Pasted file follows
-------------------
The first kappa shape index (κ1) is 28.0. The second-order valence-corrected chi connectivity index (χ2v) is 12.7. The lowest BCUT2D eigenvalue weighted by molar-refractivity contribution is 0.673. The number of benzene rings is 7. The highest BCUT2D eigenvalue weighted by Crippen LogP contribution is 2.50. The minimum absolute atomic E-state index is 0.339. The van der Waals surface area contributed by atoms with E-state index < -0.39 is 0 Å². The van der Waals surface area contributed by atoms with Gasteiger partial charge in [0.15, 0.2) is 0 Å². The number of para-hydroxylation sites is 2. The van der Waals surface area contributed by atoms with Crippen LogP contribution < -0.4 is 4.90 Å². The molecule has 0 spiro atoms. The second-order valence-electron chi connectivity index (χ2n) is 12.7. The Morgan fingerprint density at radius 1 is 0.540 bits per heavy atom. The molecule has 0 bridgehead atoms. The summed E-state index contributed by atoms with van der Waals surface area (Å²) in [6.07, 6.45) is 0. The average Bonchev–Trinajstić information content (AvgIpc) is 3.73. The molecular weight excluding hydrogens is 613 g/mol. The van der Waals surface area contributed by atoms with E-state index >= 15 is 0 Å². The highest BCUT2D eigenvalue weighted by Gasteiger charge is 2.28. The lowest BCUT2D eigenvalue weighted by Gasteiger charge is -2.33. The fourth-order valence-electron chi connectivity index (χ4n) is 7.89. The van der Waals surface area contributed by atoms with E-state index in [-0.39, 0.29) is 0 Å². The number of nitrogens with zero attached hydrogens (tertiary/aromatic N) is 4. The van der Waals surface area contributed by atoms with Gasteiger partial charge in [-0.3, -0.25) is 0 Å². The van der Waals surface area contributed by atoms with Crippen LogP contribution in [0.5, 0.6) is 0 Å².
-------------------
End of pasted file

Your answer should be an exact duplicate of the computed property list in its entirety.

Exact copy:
The first kappa shape index (κ1) is 28.0. The second-order valence-corrected chi connectivity index (χ2v) is 12.7. The lowest BCUT2D eigenvalue weighted by molar-refractivity contribution is 0.673. The number of benzene rings is 7. The highest BCUT2D eigenvalue weighted by Crippen LogP contribution is 2.50. The minimum absolute atomic E-state index is 0.339. The van der Waals surface area contributed by atoms with E-state index < -0.39 is 0 Å². The van der Waals surface area contributed by atoms with Gasteiger partial charge in [0.15, 0.2) is 0 Å². The number of para-hydroxylation sites is 2. The van der Waals surface area contributed by atoms with Crippen LogP contribution < -0.4 is 4.90 Å². The molecule has 0 spiro atoms. The second-order valence-electron chi connectivity index (χ2n) is 12.7. The Morgan fingerprint density at radius 1 is 0.540 bits per heavy atom. The molecule has 0 bridgehead atoms. The summed E-state index contributed by atoms with van der Waals surface area (Å²) in [6.07, 6.45) is 0. The average Bonchev–Trinajstić information content (AvgIpc) is 3.73. The molecular weight excluding hydrogens is 613 g/mol. The van der Waals surface area contributed by atoms with E-state index >= 15 is 0 Å². The highest BCUT2D eigenvalue weighted by Gasteiger charge is 2.28. The lowest BCUT2D eigenvalue weighted by Gasteiger charge is -2.33. The fourth-order valence-electron chi connectivity index (χ4n) is 7.89. The van der Waals surface area contributed by atoms with E-state index in [-0.39, 0.29) is 0 Å². The number of nitrogens with zero attached hydrogens (tertiary/aromatic N) is 4. The van der Waals surface area contributed by atoms with Gasteiger partial charge in [-0.3, -0.25) is 0 Å². The van der Waals surface area contributed by atoms with Crippen LogP contribution in [0.5, 0.6) is 0 Å².